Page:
Ann Steiner is the Shirley Watkins Steinman Professor of Classics (Emerita) at Franklin and Marshall College. Professor Steiner received her Ph.D., M.A., and A.B. from Bryn Mawr College. Her area of specialization is the uses of pottery in ancient cultures, and her volume Dining in the Center of the Democracy: The Tholos Pottery in Historical Context (in progress) was the recipient of the ASCSA Samuel Kress Foundation Publication Grant. Since 2002 she has been the Director of Research for the Mugello Valley Archaeological Project and Excavations at Poggio Colla.Professor Steiner is the AIA Cinelli Lecturer for 2021/2022.
Sarah L. Symons is Associate Professor in the School of Interdisciplinary Science at McMaster University. She received her Ph.D. in the History of Astronomy and her B.Sc. in Mathematics and Astronomy from the University of Leicester. Her areas of specialization include ancient Egyptian astronomy: observational methods, timekeeping, astronomical diagrams, astronomical texts, and instruments. Since 2012 she has been Director of the McMaster Ancient Egyptian Astronomical Tables Project, a series of archaeological study missions to Egypt and elsewhere collating astronomical instruments, texts, and tables in museum collections and image archives. Her publications include Down to the Hour: Short Time in the Ancient Mediterranean and Near East (ed. with K.J. Miller, 2019). Professor Symons is the AIA Webster Lecturer for 2021/2022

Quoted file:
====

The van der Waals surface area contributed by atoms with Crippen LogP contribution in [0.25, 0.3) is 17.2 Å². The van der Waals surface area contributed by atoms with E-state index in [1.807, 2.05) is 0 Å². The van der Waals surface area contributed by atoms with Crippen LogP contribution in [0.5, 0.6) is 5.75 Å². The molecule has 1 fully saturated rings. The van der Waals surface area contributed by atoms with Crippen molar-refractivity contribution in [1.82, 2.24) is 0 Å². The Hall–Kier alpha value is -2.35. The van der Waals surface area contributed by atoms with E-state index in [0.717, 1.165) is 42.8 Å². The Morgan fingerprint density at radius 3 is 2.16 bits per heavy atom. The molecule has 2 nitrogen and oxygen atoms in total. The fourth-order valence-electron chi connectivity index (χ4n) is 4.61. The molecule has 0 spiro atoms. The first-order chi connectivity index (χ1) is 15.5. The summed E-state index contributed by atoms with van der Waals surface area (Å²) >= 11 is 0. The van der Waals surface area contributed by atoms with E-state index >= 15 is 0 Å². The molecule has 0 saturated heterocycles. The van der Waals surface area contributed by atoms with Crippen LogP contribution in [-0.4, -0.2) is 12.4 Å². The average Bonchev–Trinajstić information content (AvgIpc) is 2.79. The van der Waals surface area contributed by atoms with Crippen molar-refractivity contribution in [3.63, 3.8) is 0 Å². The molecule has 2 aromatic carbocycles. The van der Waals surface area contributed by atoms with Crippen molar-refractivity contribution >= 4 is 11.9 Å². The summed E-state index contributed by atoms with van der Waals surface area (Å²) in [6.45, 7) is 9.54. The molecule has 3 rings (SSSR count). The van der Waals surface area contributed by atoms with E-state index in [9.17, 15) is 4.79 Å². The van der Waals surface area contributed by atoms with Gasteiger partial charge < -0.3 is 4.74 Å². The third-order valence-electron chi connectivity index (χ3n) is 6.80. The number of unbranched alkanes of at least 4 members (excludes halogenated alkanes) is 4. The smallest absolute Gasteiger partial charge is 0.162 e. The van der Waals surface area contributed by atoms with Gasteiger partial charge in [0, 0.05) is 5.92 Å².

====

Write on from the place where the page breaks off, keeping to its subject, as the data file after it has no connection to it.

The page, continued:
Davide Tanasi is Associate Professor with the Department of History at University of South Florida, where he directs the Institute for Digital Explorations and he is P.I. of the Mediterreanean Diet Archaeology Project with the Institute for Advanced Study of Culture and the Environment. He specializes in application of innovative technologies for the study of archaeology of ancient Sicily and Malta. His researches in the fields of digital and biomolecular archaeology have generated groundbreaking results and numerous warmly received publications. In 2013-2015 he directed the excavations in the Roman catacombs of St. Lucy in Syracuse and since 2019 he is co-director of the Melita Civitas Roman project for the excavation of the Roman domus of Rabta in Malta.
Dr. Allison Karmel Thomason is Professor of Ancient History at Southern Illinois University. She specializes in Mesopotamian art, archaeology and history; ancient Near Eastern art and Neo-Assyrian art. She received her PhD from Columbia University and participated in excavations in Corfu, Greece, with Martha S. Joukowsky and in Ashkelon, Israel with Larry Stager. Her publications include Luxury and Legitimation: Royal Collecting in Ancient Mesopotamia (2005, Series: Perspectives on Collecting, Routledge/Taylor and Francis Press), and Handbook of the Senses in the Ancient Near East (eds. K. Neumann and A. Thomason, Routledge/Taylor and Francis, under contract).
Jennifer Tobin is Associate Professor with the Departments of Classics, History, and Art History at the University of Illinois at Chicago, and holds her degrees from the University of Pennsylvania (Ph.D.) and Stanford University. Her areas of specialization are Roman archaeology of the Eastern Mediterranean, and Anatolian archaeology, she is Director of Excavations for the Bir Madhkur Project in Jordan, and since 1997 she has been the Architectural Consultant to the Tel er Ras excavations in Israel. Professor Tobin has published and spoken widely, and has also recorded lectures for Modern Scholar.